What's the Latest Development?
Web services and apps, like Foursquare, allow you to check-in with your mobile phone to inform your friends where you are right now. But where will you be tomorrow or next week? A new algorithm developed by British researchers uses a phone’s tracking data to predict where a person will be in 24 hours. Previous algorithms have depended on people following a daily routine. What makes this algorithm so unique and also so accurate—the average error is just 20 meters—is that it combines the tracking data of one specific person with the tracking data of their friends.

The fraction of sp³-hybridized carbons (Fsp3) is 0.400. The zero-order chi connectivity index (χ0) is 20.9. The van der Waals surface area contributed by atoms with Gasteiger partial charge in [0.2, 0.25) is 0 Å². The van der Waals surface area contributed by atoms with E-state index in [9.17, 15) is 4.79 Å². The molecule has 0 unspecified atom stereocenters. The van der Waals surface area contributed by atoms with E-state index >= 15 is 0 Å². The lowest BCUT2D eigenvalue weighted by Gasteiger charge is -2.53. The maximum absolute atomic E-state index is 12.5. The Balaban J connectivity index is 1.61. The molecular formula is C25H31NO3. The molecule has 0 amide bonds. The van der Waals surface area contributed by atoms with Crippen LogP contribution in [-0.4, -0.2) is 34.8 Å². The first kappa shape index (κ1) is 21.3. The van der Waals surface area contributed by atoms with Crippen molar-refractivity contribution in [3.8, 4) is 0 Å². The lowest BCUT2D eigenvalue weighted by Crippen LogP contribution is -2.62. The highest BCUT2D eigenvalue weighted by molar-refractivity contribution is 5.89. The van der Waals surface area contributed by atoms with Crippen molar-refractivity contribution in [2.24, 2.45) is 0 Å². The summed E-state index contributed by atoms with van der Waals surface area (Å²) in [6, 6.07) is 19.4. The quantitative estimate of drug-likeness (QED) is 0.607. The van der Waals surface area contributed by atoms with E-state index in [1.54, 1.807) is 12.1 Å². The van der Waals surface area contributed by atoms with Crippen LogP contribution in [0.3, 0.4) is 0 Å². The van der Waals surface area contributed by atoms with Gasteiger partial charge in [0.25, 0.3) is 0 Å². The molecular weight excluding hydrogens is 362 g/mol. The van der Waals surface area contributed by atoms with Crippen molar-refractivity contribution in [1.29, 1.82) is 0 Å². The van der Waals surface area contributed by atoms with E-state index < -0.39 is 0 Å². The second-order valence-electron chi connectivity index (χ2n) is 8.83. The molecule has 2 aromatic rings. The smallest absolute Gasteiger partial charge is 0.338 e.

What’s the Big Idea?
While there are many potential uses for this data, from crime prevention to targeted Google ads, primary concerns about privacy stem from practical use of the algorithm. “The problem is that this algorithm isn’t about aggregating a bunch of anonymous data and then picking out trends. It’s about tracking specific individuals and their friends.” It appears that the most practical use, rather than for some sort of Orwellian police tracking system, is for opt-in services like Groupon to offer you deals from nearby restaurants and stores.
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